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Stop being so damn hard on yourself!

My whole life I have strived to be the perfect daughter, sister, granddaughter, classmate, friend and person. I was the girl who stood up for anyone who got treated unfairly. I was the perfect child growing up. I would often hear people say “Oh Fleur, she’s such a sweet girl, so polite and always there for everyone else.” I was hard working, I had good grades, teachers loved me and so did my classmates. I didn’t talk back, I listened to my parents, didn’t smoke, drank alcohol, or did drugs.

Over the years I created a habit of maintaining this “perfection” and although it was nice to be liked and receive compliments, I subconsciously started to build a barrier between the person I was perceived as and the person I deep down wished I could be. I wouldn’t say that it was all an act or that I was being fake, not at all, what I was doing, was pleasing others, acting the way I wanted people to see me, so it’s really quite scary to say out loud that I’m not as strong as I seem sometimes, in fact I might be pretty insecure.

Writing that word, insecure, almost feels like poison. It makes me cringe and I’m tempted to delete it all, because I don’t want anyone to see me as “weak”. It’s been my way of surviving for the past 25 years, but I’ve started to realize more and more that I can’t expect to be liked by everyone, because it’s affecting my happiness. There will always be people out there who disagree or judge me and it’s important that I learn how to deal with that, to stop being afraid that if I don’t clear things up that people might think less of me, to stop wondering if I deserve the words coming from their mouths and to stop trying to “fix” myself.

A good example is when I received a bunch of flowers a couple of weeks ago. At first I was flattered, but when I found out I had never met the guy, I became a little creeped out. How did he know where I lived? I had a big rant on facebook and soon after, realized I sounded like a right b*tch! I knew very well that it had had nothing to do with the flowers or the guy, but something I’d been dealing with, but I felt so very guilty that I had acted the way I had that it stuck with me for days. I couldn’t get over it and all I could think was: “what will people think of me?!” Chances are, after seeing my post, people went on with their lives and no one thought anything about it anymore, but in my head I imagined groups of people, huddled together to discuss what a horrible person I was. Even though I know how ridiculous that sounds, it kept me up several nights in a row and got me extremely down for a week.

And so it’s not just what other people say, in fact what seems to affect me even more are my own words. I’m always so extremely hard on myself. Guilt and disappointment seem to be my biggest enemies. And the crazy thing is I know so very well how powerful words are, so why do I keep practicing them?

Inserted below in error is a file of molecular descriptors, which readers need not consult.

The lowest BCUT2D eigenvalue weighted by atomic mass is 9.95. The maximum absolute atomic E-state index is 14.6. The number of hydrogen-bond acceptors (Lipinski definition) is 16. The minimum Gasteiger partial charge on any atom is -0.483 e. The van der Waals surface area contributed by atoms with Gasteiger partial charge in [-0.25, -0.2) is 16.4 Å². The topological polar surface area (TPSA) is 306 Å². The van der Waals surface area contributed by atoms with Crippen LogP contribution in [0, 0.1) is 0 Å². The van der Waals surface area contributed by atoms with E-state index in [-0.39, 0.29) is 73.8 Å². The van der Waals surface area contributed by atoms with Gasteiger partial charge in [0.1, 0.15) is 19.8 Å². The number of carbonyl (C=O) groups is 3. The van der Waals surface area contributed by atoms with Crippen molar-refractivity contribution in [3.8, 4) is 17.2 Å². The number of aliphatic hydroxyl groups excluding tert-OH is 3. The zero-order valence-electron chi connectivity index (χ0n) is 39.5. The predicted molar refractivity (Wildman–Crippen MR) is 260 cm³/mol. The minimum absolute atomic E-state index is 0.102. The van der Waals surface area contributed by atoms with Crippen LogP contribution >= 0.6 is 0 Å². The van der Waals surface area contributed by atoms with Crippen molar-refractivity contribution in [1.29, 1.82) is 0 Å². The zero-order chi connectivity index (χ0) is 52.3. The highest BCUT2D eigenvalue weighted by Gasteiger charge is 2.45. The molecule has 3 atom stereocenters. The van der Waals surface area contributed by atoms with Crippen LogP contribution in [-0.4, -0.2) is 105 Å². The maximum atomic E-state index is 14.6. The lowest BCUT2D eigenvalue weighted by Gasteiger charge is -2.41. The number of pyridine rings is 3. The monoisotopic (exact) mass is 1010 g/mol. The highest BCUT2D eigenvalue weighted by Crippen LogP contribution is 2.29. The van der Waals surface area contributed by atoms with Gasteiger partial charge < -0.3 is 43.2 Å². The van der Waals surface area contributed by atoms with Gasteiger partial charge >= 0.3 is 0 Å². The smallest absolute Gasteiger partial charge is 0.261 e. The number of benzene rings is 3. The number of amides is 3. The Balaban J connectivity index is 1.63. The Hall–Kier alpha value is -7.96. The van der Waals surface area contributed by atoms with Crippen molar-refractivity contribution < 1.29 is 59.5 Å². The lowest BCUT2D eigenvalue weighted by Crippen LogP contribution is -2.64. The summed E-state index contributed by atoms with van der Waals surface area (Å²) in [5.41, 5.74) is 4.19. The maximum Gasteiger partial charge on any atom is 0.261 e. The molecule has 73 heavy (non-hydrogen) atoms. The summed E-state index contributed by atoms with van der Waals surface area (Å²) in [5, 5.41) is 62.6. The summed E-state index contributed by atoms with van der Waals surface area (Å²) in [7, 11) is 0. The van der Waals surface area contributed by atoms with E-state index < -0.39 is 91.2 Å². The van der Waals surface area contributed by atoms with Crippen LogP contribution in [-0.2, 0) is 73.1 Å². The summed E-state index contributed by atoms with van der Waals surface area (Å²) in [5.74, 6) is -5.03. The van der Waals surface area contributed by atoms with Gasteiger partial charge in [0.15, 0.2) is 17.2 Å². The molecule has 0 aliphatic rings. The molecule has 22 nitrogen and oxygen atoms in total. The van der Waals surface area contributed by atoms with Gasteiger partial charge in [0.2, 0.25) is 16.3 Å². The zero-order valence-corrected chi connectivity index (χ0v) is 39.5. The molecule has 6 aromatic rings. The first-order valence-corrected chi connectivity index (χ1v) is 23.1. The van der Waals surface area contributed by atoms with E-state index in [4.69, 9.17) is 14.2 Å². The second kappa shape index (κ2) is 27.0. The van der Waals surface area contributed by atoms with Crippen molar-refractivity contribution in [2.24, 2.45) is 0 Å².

A few weeks back I watched a webinar called “Happiness for Worrywarts”. After an hour and a half of listening to a lady called Toni Powell, I felt so great and light, as if that heavy blanket was lifted off me. To be reminded of what’s important is all you need sometimes. I’ve been wanting to do a recap about it ever since and I feel that right now is the perfect time, because it seems I need a bit of a reminder again.

Words alter our reality and our perception of reality. When we start our sentences with “I wish…” or “I’m afraid…” or continually say things such as “I’m tired” or “I can’t”, our brain reacts towards those words and tries to fix it. It makes sense that if I constantly say how disappointed I am with myself; my brain will automatically think there’s something wrong and produce a whole lot of negative emotions.

Listening to the words you use is such a powerful exercise, it can change your entire way of thinking. When people ask you “How are you?” instead of saying “Not too bad” say “I’m doing great”. It has a much more positive sound. Try and listen to yourself when talking about situations, things, people and even yourself, because words are much more powerful than we often realize.

It’s time to get out of victim hood, to get freedom from the monkeys in your head telling you you’re not good enough and to remember that not all thoughts are you or yours.

Toni talked about a whole lot more stuff and if you’re interested in listening to her talk, you can do so here.

I ended up watching it twice and got even more out of it the second time round. In fact I had a bit of an epiphany and I haven’t talked to many people about it yet, but for the last couple of years I have had a dream that I’ve been working on. Up until now it was all a bit vague and I wasn’t sure how I was going to do it, but all of a sudden it all became clear to me and I could finally visualize it. I’ve been wanting to write a book on following your dreams and doing what you want to do in life, to find what you’re passionate about and to get from where you are to where you want to be. I’m so excited about it and although I have no idea how long it will take me to complete it, I’m having so much fun writing, reading and researching about it. I can’t wait to share bits and pieces with you all and hope it will end up as I imagine it right now, if not better 🙂


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Ellen Verhoeven - September 24, 2014 - 00:25

Inspiring and powerful words, Fleur! As a mum it’s been so wonderful (and sometimes difficult to watch “from the side line” seeing you struggle…) to follow your process and progress! I’m so happy for you to watch you move forward and to see you’re being less hard on yourself; you’re absolutely perfect the way you are! Love you my love! ♡

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